Historians of the American South, seeking to give a more nuanced picture of the region’s history, sometimes describe traditional racism as being “paternalistic” in nature. The idea is that that paternalistic ideas that African-Americans needed white guidance mitigated against the racism of the region developing into more extreme forms of race-thinking that were genocidal in nature. There is some truth to the idea of a paternalistic racism but it has be remembered that paternalism wears many face, often the smile of indulgence hides an inner scowl of scorn which is quick to emerge.
I came across a good example of this in a 1940 newspaper article about Senator Ellison D. Smith, who represented South Carolina and was an outspoken opponent of New Deal efforts to improve the African Americans. Wikipedia offers a good rundown of his politics:
Smith opposed the woman’s suffrage movement, and specifically the 19th Amendment to the United States Constitution. Tying the amendment to black suffrage, he warned on the Senate floor “Here is exactly the identical same amendment applied to the other half of the Negro race. The southern man who votes for the Susan B. Anthony Amendment votes to ratify the Fifteenth Amendment.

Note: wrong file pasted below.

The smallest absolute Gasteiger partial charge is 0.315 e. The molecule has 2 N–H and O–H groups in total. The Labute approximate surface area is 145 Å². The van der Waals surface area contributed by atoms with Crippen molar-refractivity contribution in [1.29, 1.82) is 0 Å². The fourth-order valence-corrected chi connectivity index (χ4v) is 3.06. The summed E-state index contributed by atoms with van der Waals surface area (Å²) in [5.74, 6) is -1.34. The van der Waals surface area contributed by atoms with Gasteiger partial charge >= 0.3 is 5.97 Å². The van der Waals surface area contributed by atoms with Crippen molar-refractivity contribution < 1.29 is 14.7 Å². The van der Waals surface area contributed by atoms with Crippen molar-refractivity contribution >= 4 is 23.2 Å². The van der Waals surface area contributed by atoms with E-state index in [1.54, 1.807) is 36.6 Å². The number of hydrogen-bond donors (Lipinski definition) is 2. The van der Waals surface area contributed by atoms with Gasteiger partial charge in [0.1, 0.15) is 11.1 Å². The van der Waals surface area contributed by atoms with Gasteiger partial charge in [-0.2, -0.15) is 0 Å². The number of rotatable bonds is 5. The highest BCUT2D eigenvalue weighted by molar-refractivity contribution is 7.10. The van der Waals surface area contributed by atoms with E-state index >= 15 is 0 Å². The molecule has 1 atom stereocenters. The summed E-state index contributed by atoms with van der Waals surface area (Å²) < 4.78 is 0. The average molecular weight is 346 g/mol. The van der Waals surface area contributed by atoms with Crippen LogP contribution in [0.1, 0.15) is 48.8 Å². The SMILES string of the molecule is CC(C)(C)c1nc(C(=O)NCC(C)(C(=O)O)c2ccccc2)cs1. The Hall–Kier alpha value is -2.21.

At the 1936 Democratic National Convention in Philadelphia, Smith walked out of the convention hall once he saw that a black minister was going to deliver the invocation. Smith recalled, “He started praying and I started walking. And from his great plantation in the sky, John C. Calhoun bent down and whispered in my ear – ‘You done good, Ed.'”
Reporter Preston Grover met Smith in 1940 and described their conversation:
He sets so angry at what he calls the New Deal’s “catering” to the negroes that, like Donald Duck, he almost bites himself.
“I have deep love for our colored people than anybody in that outfit up there ” he shouted across his desk, “but I’ve had experience with them and I know where they should be kept.” (Preston Grover, “In Washington,” Fitchburg Sentinel, Saturday February 3, 1940).
In one sentence we get the two faces of paternalism: the smiling face that claims to have a special knowledge and affection (“I have deep love for our colored people” combined with the scowling desire to maintain power (“I know where they should be kept”).
Smith’s two-faced take on race relations seemed very familiar to me. Don’t we see the same two-faces in the way neo-conservatives talk about Arabs? On the one hand there is the smile of condescension (we need to bring democracy to the Arabs) which quickly becomes the scowl of contempt (if they reject what is good for them, we’ll have to use the only language they understand which is force). The psychodynamics of racial paternalism deserve a deeper look from scholars.